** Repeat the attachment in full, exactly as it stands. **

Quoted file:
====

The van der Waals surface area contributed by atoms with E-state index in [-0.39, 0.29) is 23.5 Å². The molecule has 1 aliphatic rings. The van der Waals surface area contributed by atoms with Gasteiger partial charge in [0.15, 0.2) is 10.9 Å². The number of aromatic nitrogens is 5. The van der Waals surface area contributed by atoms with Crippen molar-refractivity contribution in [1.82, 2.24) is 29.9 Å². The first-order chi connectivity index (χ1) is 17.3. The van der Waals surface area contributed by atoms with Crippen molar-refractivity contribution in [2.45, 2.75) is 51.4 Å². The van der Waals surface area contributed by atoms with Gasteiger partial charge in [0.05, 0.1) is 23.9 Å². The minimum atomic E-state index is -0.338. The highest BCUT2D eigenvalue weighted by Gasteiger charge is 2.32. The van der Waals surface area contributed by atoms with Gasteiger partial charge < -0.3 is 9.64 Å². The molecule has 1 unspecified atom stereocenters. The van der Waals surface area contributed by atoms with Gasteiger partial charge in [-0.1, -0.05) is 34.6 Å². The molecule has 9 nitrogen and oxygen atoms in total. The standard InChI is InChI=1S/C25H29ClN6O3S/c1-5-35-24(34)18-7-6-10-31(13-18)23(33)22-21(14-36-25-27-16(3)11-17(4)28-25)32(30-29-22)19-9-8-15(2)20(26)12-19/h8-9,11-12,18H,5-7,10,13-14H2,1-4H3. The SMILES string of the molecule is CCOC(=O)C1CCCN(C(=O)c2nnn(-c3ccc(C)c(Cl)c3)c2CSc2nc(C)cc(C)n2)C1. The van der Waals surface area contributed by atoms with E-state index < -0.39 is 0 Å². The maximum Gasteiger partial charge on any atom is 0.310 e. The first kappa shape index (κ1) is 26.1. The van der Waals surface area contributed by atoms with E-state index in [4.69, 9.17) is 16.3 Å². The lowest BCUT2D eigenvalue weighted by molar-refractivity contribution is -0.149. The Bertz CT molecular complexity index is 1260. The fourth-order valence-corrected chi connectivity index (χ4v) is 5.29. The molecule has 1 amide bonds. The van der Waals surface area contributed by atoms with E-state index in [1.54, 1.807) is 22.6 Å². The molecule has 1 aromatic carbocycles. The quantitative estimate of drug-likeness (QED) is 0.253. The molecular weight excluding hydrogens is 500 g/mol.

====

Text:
The van der Waals surface area contributed by atoms with E-state index in [-0.39, 0.29) is 23.5 Å². The molecule has 1 aliphatic rings. The van der Waals surface area contributed by atoms with Gasteiger partial charge in [0.15, 0.2) is 10.9 Å². The number of aromatic nitrogens is 5. The van der Waals surface area contributed by atoms with Crippen molar-refractivity contribution in [1.82, 2.24) is 29.9 Å². The first-order chi connectivity index (χ1) is 17.3. The van der Waals surface area contributed by atoms with Crippen molar-refractivity contribution in [2.45, 2.75) is 51.4 Å². The van der Waals surface area contributed by atoms with Gasteiger partial charge in [0.05, 0.1) is 23.9 Å². The minimum atomic E-state index is -0.338. The highest BCUT2D eigenvalue weighted by Gasteiger charge is 2.32. The van der Waals surface area contributed by atoms with Gasteiger partial charge < -0.3 is 9.64 Å². The molecule has 1 unspecified atom stereocenters. The van der Waals surface area contributed by atoms with Gasteiger partial charge in [-0.1, -0.05) is 34.6 Å². The molecule has 9 nitrogen and oxygen atoms in total. The standard InChI is InChI=1S/C25H29ClN6O3S/c1-5-35-24(34)18-7-6-10-31(13-18)23(33)22-21(14-36-25-27-16(3)11-17(4)28-25)32(30-29-22)19-9-8-15(2)20(26)12-19/h8-9,11-12,18H,5-7,10,13-14H2,1-4H3. The SMILES string of the molecule is CCOC(=O)C1CCCN(C(=O)c2nnn(-c3ccc(C)c(Cl)c3)c2CSc2nc(C)cc(C)n2)C1. The van der Waals surface area contributed by atoms with E-state index < -0.39 is 0 Å². The maximum Gasteiger partial charge on any atom is 0.310 e. The first kappa shape index (κ1) is 26.1. The van der Waals surface area contributed by atoms with E-state index in [4.69, 9.17) is 16.3 Å². The lowest BCUT2D eigenvalue weighted by molar-refractivity contribution is -0.149. The Bertz CT molecular complexity index is 1260. The fourth-order valence-corrected chi connectivity index (χ4v) is 5.29. The molecule has 1 amide bonds. The van der Waals surface area contributed by atoms with E-state index in [1.54, 1.807) is 22.6 Å². The molecule has 1 aromatic carbocycles. The quantitative estimate of drug-likeness (QED) is 0.253. The molecular weight excluding hydrogens is 500 g/mol.